The PMAC emphasised increasing the number of skilled health care providers, in particular skilled mental health first-aiders who can be non-judgmental and neutral in listening to people’s sufferings and can provide primary instructions (eg follow a “self-help” approach or referrals).

We need to reorient our health workforce to motivate them to work in diverse conditions and situations geared towards a rights-based approach rather than focusing only on physical well-being. In order to ensure inclusivity, health care providers need to rise above stigma, exclusion, and preconceived notions, and treat communities based on equity and not just equality.   

Addressing the health needs of vulnerable populations and ensuring quality and respectful care for them is also a matter of social justice, as one of the PMAC panelists, Steve Kraus, director of UNAIDS Regional Support Team for Asia and the Pacific, rightly said.

Vulnerable populations are not asking for any additional rights but the same rights that we are all enjoying. To manifest the changes we want, we first require rigorous political scrutiny and attainable commitments.

We must also put forward human rights and social justice agendas and do everything we can to address the inequalities and unmet needs until we have an inclusive health care system in Bangladesh.

This article was originally posted on Dhaka Tribune. The authors are project coordinators at BRAC School of Public Health. 

Let’s Talk About Universal Health Coverage

By Dr. Nahitun Naher


Put very simply, universal health coverage (UHC) means “every person, everywhere, has access to quality healthcare without suffering financial hardship.” This goal is rooted in the concept of human rights to health, which also makes sense economically. However health system gaps remain a barrier, jeopardising the lives and financial wellbeing of millions of people globally. There are still too many countries that have failed to invest enough in health.

The journey towards achieving UHC actually began in 1978 through the Alma Ata Declaration of “Health for All”. But almost three decades later, the WHO Health Systems Financing Report in 2010 finally emphasised for the first time that it is possible for every country to mobilise necessary funds towards achieving UHC. Following that, in a historic resolution in 2012, the United Nations unanimously endorsed UHC as a priority for every country.

The momentum towards UHC turned into a commitment when more than 500 organisations across the health and development sector joined the Rockefeller Foundation in launching the first-ever UHC Day with the slogan ‘Health for All, Everywhere’ on December 12, 2014. Ever since, the global consensus that UHC is a smart investment and an achievable goal has grown.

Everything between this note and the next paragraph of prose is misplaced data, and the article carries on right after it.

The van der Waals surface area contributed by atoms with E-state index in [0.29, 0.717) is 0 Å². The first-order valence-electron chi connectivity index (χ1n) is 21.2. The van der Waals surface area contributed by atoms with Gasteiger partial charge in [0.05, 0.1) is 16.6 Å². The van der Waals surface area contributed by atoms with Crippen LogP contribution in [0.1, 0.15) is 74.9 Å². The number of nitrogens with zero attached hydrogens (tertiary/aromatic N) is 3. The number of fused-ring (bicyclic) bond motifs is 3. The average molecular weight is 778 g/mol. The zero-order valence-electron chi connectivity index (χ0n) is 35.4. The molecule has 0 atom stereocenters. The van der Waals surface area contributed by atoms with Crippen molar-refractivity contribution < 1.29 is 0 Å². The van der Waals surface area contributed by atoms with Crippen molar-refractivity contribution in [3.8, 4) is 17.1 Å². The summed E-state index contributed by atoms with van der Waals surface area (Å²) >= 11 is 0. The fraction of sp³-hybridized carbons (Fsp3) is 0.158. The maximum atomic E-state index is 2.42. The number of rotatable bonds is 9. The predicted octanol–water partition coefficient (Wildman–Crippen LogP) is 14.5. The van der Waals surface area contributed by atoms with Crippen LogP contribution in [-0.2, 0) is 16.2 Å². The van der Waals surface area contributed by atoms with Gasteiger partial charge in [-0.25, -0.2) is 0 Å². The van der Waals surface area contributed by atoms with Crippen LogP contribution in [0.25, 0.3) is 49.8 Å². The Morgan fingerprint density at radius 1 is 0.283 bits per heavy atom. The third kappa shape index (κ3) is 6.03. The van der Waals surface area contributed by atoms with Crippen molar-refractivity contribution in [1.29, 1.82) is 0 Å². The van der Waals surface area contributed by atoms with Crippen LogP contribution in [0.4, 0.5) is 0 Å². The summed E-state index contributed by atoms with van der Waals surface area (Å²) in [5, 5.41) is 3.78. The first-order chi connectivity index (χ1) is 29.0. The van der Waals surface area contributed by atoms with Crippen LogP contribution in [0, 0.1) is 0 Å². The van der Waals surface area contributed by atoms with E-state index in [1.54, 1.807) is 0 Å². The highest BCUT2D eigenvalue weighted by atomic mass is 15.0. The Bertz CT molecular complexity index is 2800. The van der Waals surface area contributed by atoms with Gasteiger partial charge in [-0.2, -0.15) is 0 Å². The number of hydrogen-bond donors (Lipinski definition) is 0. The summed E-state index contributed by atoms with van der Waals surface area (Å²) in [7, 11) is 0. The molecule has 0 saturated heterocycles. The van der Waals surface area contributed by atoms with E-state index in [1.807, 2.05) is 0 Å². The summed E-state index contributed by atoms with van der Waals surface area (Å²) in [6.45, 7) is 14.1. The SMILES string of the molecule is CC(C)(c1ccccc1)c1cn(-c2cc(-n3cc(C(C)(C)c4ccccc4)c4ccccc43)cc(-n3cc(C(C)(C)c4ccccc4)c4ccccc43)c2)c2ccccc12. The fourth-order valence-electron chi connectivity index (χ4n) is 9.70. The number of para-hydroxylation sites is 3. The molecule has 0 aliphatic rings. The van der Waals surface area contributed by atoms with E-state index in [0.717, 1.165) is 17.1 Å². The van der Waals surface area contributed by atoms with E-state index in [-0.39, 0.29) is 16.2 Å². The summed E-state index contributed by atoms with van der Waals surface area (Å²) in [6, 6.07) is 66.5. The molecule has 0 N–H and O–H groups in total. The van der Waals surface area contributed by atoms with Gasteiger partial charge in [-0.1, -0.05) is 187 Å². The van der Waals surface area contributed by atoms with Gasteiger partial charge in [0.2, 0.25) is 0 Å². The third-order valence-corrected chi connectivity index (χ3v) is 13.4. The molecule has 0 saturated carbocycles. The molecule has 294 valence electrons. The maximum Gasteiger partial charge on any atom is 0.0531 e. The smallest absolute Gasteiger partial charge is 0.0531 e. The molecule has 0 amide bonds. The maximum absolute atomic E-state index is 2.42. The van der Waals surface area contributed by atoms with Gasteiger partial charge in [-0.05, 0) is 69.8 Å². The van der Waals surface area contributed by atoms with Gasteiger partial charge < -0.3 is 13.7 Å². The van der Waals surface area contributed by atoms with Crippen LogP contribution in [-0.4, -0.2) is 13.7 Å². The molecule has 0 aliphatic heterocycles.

The striking fact that 400 million people around the world lack basic healthcare services while 17 per cent are impoverished by health costs came out in the first UHC Global Monitoring Report in 2015. This triggered the drive towards UHC and was endorsed by 267 economists who declared UHC a smarter investment.

The year 2016 started with high hopes for UHC as world leaders including the G7 and African heads of state launched UHC campaigns in their countries. This affirmed that health is a human right and no one should go bankrupt when they get sick. Finally, in September 2016, WHO Director General Margaret Chan announced the International Health Partnership for accelerating progress toward UHC by 2030.

Throughout this journey, an international coalition for UHC has emerged involving 739 organisations in 117 countries, which celebrates Universal Health Coverage Day on December 12. This has become the annual rallying point for the growing movement towards health for all.

In Bangladesh, high out-of-pocket expenditure for health is driving people into poverty. Inadequate healthcare financing, inequity in health financing and utilisation, inefficient use of existing resource, inadequate health workforce and their skill-mix imbalance, and the rapid rise of non-communicable diseases are placing more barriers in our paths towards achieving UHC.

However it is promising to see that the Government of Bangladesh has expressed a strong commitment towards achieving UHC. This is reflected in the Government’s seventh Five-Year Plan where UHC has been prioritised. The Health Care Financing Strategy 2012-2032, and National Social Security Strategy 2015 have incorporated UHC by focusing on strengthening financial risk protection and extending health services and population coverage especially to poor and vulnerable populations.uhc-day-badge

This UHC Day, you too can “Act with Ambition” to express solidarity towards achieving UHC. If you are in Dhaka, Bangladesh, please do join our UHC Day Rally on December 12. For more information, please check the Facebook Event page here.

Dr. Nahitun Naher is a senior research associate at the Centre of Excellence for Universal Health Coverage at James P Grant School of Public Health, BRAC University.